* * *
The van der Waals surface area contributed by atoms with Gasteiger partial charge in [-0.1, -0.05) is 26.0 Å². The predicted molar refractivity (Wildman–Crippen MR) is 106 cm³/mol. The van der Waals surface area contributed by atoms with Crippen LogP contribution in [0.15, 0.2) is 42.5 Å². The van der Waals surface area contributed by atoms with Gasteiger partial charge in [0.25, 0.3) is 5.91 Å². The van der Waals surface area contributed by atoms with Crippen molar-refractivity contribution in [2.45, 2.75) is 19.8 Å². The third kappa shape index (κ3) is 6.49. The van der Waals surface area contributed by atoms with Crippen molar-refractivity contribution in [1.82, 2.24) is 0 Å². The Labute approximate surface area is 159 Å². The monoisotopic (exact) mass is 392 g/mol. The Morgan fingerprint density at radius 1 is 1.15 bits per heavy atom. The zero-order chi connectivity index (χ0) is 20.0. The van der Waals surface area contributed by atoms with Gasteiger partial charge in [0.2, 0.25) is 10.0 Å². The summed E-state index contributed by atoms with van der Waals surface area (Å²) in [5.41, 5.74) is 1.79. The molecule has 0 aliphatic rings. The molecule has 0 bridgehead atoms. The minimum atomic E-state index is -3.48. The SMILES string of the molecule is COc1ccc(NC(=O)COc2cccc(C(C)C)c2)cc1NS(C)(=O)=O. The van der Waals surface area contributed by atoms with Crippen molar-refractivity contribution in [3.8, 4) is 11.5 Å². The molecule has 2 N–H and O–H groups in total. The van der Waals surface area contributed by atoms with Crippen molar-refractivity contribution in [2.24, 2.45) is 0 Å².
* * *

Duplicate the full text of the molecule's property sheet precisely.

The van der Waals surface area contributed by atoms with Gasteiger partial charge in [-0.1, -0.05) is 26.0 Å². The predicted molar refractivity (Wildman–Crippen MR) is 106 cm³/mol. The van der Waals surface area contributed by atoms with Crippen LogP contribution in [0.15, 0.2) is 42.5 Å². The van der Waals surface area contributed by atoms with Gasteiger partial charge in [0.25, 0.3) is 5.91 Å². The van der Waals surface area contributed by atoms with Crippen molar-refractivity contribution in [2.45, 2.75) is 19.8 Å². The third kappa shape index (κ3) is 6.49. The van der Waals surface area contributed by atoms with Crippen molar-refractivity contribution in [1.82, 2.24) is 0 Å². The Labute approximate surface area is 159 Å². The monoisotopic (exact) mass is 392 g/mol. The Morgan fingerprint density at radius 1 is 1.15 bits per heavy atom. The zero-order chi connectivity index (χ0) is 20.0. The van der Waals surface area contributed by atoms with Gasteiger partial charge in [0.2, 0.25) is 10.0 Å². The summed E-state index contributed by atoms with van der Waals surface area (Å²) in [5.41, 5.74) is 1.79. The molecule has 0 aliphatic rings. The molecule has 0 bridgehead atoms. The minimum atomic E-state index is -3.48. The SMILES string of the molecule is COc1ccc(NC(=O)COc2cccc(C(C)C)c2)cc1NS(C)(=O)=O. The van der Waals surface area contributed by atoms with Crippen molar-refractivity contribution in [3.8, 4) is 11.5 Å². The molecule has 2 N–H and O–H groups in total. The van der Waals surface area contributed by atoms with Crippen molar-refractivity contribution in [2.24, 2.45) is 0 Å².